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In this essay, I will discuss three different locations that are of special importance to 'Great Expectations'.

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Introduction

Dickens' Use of Location In this essay, I will discuss three different locations that are of special importance to 'Great Expectations'. In each case I will consider how they are important, the effect on the reader Dickens tries to create and the methods he uses to create them. I have chosen descriptions of the marshes near Pip's childhood home; Satis House where Miss Havisham and Estella live and Wemmick's house. Dickens uses the setting of the marshes, at the beginning of the book, to create an unwelcoming atmosphere; to heighten the emotions surrounding the events that take place there and to install in the reader the fear Pip is feeling. Dickens also associates Magwitch with the marshes. . By associating Magwitch with this 'insupportable' place, Magwitch is created as an object of fear. Pip's view of the marshes can be seen to echo his feelings for the convict: at the beginning, he is scared of both the marshes and of Magwitch. However, by the end of the novel he no longer fears the marshes or Magwitch, and has learnt to love Magwitch. Dickens uses a variety of methods to make the reader feel frightened and apprehensive at the beginning. ...read more.

Middle

Gothic novels from this time inspired Dickens, and created a taste amongst his readership that he was eager to supply. Finally, the house serves as a reminder that riches are of no value, for in the end death is inevitable. Dickens uses the setting to develop these themes, and he uses many methods to create these effects. Satis House provides the perfect setting for Miss Havisham. The whole house is an outward manifestation of her life. The 'airless', 'oppressive' house echoes Miss Havisham's own character. Just as she has not changed from her wedding gown for many years, so the house has not changed. Miss Havisham is said to have a 'diseased' mind. She has not left the house for many years and its atmosphere has greatly affected her. 'In shutting out the light of day, she had shut out infinitely more... in seclusion she had secluded her self from a thousand natural and healing influences.' Both she and the house are seen as equal, similar in their derangement. In Satis House, Dickens creates an atmosphere of mouldering doom, and satisfies the taste of his readers for novels with a gothic and sensationalist feel. ...read more.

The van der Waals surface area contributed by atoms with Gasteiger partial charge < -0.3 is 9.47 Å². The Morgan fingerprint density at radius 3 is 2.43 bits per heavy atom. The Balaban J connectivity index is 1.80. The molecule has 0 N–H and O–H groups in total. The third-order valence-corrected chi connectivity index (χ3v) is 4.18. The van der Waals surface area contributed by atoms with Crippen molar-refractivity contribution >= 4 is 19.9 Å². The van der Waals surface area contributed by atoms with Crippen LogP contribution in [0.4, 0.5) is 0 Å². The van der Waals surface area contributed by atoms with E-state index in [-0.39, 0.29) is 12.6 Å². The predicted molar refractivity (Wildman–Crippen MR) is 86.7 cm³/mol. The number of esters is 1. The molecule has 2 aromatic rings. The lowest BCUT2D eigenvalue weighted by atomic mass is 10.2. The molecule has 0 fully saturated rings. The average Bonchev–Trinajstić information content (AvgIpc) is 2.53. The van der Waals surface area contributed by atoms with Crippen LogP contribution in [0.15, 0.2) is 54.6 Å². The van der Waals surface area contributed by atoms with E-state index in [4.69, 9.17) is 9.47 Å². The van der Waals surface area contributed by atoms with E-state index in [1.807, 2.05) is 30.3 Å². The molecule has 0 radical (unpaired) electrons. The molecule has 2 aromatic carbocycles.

Conclusion

'He had constructed a fountain in it, which, when you set a little mill going and took a cork out of a pipe, played to that powerful extent that it made the back of your hand quite wet' Dickens builds up the fountain to be something much bigger than it is. In reality it only trickles and splutters enough to wet the back of your hand, it is not 'powerful' in the least and this is also comic. The contrast between this amusingly pretentious cottage, and the serious world of Jaggers' office provides a metaphor for Wemmick's dual character. Wemmick is a different person when at home. As he approaches Jaggers' offices Wemmick gets 'dryer and harder' and 'his mouth tightened into a post office again'. The drawbridge shows this separation of work and home. 'After I have crossed the bridge I hoist it up-so-and cut off the communication' The drawing up of the bridge can be seen as a metaphor for this detachment from his job. Dickens creates many locations in 'Great Expectations' and one of Dickens' most powerful gifts is for description. He is able to create different effects using many methods, to create a powerful sense of location. He does this not just for its own sake but also to help illustrate themes in the plot or aspects of the major characters. ...read more.

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